Day 1 of our Tactical Communication training begins, and the officers arrive with questions. We are at the Martin Luther KingEvent Center in Muskogee, Oklahoma, a beautiful facility with first-rate services.

“Is this about how to talk to terrorists?”

“Are we learning how to talk during a hostage crisis or critical incident?”

Disappointment shows briefly when the answer is “no” and they find out this is about something else entirely.

The discussion starts, and the officers are polite but not engaged. We talk about the basics of poverty and move to hidden rules. I tell them that people in generational poverty are all about survival and that living for the moment rules their day. The interest is there, but the lightbulbs are not lighting up.

Then we start to discuss hidden rules of law enforcement and the policing profession, the challenges of what is happening today in our society. Now they are engaged, especially when we talk about the fact that you have to be careful, that policing is a dangerous gig. I ask the question I’ve asked a hundred times to cops: “What is a good day for a cop?”

For the good people of any community, the answer is simple: A good day for the cops is when they get to arrest a bad guy—a murderer or a robber, for example. A good day is when they make a difference. A good day for any cop is when the cops get their man, help someone, save someone. That’s the community’s perception of a good day for the police.

But the answer is significantly different for those in law enforcement and has been for quite some time. What is a good day for a cop?

“Going home safe. I didn’t get hurt, and I didn’t have to hurt anyone.”

Over the last several decades we have taught police officers how to stay safer, and the results have been impressive. The number of on-duty deaths for law enforcement due to violent attacks has declined regularly for many years. Training people to be aware, to be hypervigilant, has paid dividends. We define hypervigilance as the necessary manner of viewing the world from a threat–based perspective, having the mindset to see the events unfolding as potentially hazardous. The idea is that I know not everything is a threat, but if I treat everything as a threat, when the real threat comes, I will be ready for it!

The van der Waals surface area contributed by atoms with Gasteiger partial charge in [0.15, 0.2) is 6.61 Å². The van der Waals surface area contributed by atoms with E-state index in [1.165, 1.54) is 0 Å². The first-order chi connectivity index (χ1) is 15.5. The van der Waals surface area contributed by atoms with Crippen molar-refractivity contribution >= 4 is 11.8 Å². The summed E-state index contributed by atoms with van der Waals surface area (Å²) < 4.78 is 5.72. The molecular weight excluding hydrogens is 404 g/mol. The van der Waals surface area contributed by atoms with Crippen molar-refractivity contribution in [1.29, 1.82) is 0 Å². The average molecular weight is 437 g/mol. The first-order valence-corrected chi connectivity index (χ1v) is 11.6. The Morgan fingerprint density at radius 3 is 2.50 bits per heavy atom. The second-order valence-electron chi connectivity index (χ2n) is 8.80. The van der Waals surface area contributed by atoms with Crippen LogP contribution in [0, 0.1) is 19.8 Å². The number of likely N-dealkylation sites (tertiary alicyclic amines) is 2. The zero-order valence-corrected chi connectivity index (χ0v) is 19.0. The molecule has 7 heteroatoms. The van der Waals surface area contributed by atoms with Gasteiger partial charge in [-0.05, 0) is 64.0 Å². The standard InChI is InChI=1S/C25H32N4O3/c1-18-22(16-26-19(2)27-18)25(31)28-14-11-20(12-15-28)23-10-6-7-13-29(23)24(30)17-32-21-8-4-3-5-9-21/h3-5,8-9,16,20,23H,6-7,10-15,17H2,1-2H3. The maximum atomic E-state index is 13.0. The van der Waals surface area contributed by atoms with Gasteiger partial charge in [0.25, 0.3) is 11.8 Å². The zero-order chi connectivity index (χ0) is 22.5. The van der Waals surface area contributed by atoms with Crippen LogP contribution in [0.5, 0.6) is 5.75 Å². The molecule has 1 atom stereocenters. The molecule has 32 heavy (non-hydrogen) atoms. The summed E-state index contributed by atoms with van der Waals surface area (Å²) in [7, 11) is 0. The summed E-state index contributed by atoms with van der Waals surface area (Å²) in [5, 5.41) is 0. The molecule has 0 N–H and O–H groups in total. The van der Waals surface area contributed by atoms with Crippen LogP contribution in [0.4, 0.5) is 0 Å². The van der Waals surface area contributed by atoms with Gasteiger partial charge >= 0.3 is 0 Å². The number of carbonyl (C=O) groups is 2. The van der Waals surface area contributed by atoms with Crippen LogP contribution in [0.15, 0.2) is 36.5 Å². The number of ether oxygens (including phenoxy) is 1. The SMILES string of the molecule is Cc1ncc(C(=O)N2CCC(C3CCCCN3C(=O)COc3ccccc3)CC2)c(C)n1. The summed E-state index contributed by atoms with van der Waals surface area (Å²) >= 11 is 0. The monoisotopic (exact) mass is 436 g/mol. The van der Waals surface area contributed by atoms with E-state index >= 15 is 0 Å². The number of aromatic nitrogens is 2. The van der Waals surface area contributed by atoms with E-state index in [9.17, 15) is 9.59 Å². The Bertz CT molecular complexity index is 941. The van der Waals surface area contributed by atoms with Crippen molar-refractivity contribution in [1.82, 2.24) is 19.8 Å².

Now the cops in the room are connected, engaged. Now I give it to them.

“You know, we talked about the hidden rules in poverty and how the mindset in poverty is all about survival. And now you are telling me that your mindset is also about survival. It seems to me you have a lot more in common with the people you are policing than you might think. You are both just trying to make it through the day, trying to survive.”

They begin to nod, slowly, some imperceptibly, but it is there … the aha! moment. And now we can start to build some bridges.

Gary Rudick is a 35-year veteran of law enforcement in Oklahoma, serving the citizens of the state as a patrol officer, supervisor and chief of police. He has a Master’s in Criminal Justice and is a graduate of the FBI National Academy, Session 242. He led one police agency to receive the International Association of Chiefs of Police Civil Rights Award, and the same agency was recognized for achieving state accreditation. Read more about Gary.